The religious and racial prejudices of the old country were brought to the Americas by Spanish settlers.
During the reconquista, this principle was used to distinguish Spaniards who had always been Christian from those who had converted to Islam.
The Spanish thought that the indigenous peoples of the Americas could not be compared to Jews and Muslims because they had never been exposed to Christianity.
Africans were in the same category as Jews and Muslims.
The Spanish decided that indigenous people could not be enslaved, while Africans and those of African descent could.
Spanish America from its first years was characterized by a high degree of racial mixing, which began as male conquistadors formed unions with women of high-ranking indigenous families.
The arrival of enslaved Africans in Mexico increased the mixing of people.
Many of these unions were forced, with Spanish men seeking concubines among indigenous women and enslaved women of African descent.
The children of these unions were viewed with suspicion by state and religious officials, and they suffered from a range of discrimination laws.
The genre of casta paintings, which emerged in the late 17th century in Mexico and depicted couples composed of individuals of different ethnic origin and the children produced of their unions, is what this painting is about.
The genre is inspired by the mixing of peoples in Spanish America.
Prior to Columbus's voyages, the peoples and products of Africa, Asia, and Europe DropCatch DropCatch DropCatch DropCatch DropCatch DropCatch DropCatch DropCatch DropCatch DropCatch DropCatch DropCatch DropCatch DropCatch DropCatch DropCatch DropCatch DropCatch DropCatch DropCatch DropCatch DropCatch DropCatch DropCatch DropCatch DropCatch DropCatch DropCatch DropCatch DropCatch DropCatch DropCatch DropCatch DropCatch DropCatch DropCatch DropCatch DropCatch DropCatch Europe played a small role in the trade world.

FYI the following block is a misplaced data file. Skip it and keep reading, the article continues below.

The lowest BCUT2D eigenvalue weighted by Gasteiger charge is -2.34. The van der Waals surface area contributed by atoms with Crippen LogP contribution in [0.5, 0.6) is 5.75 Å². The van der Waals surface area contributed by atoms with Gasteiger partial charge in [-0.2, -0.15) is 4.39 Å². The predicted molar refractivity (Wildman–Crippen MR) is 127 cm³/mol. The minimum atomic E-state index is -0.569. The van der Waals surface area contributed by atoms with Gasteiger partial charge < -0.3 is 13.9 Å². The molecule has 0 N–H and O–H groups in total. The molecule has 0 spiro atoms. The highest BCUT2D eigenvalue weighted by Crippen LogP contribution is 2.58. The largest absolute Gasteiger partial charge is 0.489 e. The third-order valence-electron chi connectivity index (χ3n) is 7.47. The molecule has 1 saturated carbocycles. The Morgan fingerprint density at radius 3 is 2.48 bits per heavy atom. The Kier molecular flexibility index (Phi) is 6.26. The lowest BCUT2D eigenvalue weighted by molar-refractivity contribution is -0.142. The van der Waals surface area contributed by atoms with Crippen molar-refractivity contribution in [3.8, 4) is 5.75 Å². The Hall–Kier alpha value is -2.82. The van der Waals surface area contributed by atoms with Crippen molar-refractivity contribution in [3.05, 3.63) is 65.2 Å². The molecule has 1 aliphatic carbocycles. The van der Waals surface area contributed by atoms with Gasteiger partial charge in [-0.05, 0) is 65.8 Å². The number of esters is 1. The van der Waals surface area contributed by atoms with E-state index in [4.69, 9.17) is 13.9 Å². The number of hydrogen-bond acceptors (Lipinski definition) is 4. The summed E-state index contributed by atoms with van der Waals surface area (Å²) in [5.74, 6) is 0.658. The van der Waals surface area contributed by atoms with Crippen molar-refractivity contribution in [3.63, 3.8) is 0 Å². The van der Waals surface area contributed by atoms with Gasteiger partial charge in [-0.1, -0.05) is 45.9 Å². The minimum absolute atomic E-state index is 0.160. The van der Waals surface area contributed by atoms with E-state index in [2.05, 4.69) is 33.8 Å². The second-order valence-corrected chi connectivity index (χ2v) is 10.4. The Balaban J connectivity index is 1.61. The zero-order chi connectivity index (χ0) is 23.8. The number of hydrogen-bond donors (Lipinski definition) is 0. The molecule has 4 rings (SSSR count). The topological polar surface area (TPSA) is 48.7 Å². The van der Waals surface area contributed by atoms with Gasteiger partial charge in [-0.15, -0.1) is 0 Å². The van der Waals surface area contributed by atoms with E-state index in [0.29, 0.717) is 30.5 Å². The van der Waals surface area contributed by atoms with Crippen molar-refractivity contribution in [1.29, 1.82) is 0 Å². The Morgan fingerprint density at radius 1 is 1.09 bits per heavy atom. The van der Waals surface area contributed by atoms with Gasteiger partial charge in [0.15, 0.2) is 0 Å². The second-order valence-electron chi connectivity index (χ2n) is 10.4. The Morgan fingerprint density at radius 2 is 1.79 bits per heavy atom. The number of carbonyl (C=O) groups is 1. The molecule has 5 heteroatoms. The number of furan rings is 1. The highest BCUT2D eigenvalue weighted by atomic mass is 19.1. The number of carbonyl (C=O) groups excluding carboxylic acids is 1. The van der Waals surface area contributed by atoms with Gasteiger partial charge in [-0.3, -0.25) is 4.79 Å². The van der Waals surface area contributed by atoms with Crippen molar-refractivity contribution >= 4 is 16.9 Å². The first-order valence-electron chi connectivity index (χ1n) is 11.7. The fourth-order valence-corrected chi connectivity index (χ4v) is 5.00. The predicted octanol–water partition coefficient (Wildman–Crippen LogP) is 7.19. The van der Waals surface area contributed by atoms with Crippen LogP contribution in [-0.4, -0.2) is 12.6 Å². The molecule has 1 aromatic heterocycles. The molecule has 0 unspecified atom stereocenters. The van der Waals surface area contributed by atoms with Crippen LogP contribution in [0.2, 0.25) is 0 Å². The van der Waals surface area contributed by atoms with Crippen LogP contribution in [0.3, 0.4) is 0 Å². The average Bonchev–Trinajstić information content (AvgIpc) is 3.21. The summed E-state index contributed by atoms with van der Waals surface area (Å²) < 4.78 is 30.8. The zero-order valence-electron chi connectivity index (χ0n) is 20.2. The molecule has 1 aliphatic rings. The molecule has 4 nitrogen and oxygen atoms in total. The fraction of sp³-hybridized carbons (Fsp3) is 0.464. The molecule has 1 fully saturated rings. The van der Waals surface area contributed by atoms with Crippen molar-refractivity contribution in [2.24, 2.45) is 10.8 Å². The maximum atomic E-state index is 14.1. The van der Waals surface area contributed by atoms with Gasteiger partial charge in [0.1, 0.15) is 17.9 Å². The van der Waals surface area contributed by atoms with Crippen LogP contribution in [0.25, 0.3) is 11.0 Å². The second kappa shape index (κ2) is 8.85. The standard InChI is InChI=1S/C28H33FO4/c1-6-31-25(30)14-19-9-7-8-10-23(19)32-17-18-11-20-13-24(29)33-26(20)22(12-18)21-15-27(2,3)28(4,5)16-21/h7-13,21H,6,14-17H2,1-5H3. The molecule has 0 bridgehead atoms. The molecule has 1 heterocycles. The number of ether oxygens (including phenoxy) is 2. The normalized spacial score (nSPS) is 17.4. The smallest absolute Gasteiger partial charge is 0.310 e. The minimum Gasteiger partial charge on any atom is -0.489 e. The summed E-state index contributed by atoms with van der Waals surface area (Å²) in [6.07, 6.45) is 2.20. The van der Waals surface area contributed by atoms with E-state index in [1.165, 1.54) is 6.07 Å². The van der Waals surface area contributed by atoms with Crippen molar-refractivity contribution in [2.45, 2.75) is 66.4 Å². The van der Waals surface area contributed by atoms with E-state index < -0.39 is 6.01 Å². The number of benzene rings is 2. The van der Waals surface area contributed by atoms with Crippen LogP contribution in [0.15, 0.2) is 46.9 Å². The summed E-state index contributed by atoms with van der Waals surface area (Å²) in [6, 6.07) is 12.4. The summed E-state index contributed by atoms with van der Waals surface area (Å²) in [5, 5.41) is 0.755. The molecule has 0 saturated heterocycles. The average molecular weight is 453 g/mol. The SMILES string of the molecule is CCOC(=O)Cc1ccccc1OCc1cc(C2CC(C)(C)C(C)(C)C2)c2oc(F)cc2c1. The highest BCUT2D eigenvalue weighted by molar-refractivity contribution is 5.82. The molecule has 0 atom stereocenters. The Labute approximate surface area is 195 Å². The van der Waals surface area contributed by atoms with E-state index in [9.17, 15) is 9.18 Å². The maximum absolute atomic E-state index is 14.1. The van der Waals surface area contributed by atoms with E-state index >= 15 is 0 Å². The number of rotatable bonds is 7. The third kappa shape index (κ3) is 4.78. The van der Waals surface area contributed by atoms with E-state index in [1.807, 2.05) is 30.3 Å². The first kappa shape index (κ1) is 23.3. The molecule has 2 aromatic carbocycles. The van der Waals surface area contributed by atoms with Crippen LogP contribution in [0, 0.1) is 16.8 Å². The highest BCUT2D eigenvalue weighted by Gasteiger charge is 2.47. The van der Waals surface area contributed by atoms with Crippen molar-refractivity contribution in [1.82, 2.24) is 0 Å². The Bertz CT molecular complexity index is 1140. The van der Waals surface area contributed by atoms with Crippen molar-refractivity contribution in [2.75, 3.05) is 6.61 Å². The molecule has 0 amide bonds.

Europeans began to seek more direct and profitable access to the Afroeurasian trade world as the economy and population recovered from the Black Death.
Inventions borrowed from the East allowed explorers to undertake even more ambitious voyages.
The Spanish established new forms of governance after their conquests of the Caribbean islands and the Aztec Empire.
The arrival of Europeans resulted in huge population losses to native communities.
The exchange of germs, plants, and animals between the Old and New Worlds was one of the elements of disease.
The first truly global economy was created by these exchanges.
Europeans transported Africans to labor in the sugar plantations and silver mines of the New World as part of the transatlantic slave trade.
European nations vied for supremacy in global trade, with early Portuguese success in India and Asia being challenged first by the Spanish and then by the Dutch.
Europeans developed new ideas about cultural and racial differences as a result of increased contact with the outside world.
The nature of the indigenous peoples of the Americas and how they should be treated was a topic of debate in Spain and its colonies.
Europeans had long held negative attitudes about Africans, and as the slave trade grew, they began to express more rigid notions of racial inequality and to claim that Africans were inherently suited for slavery.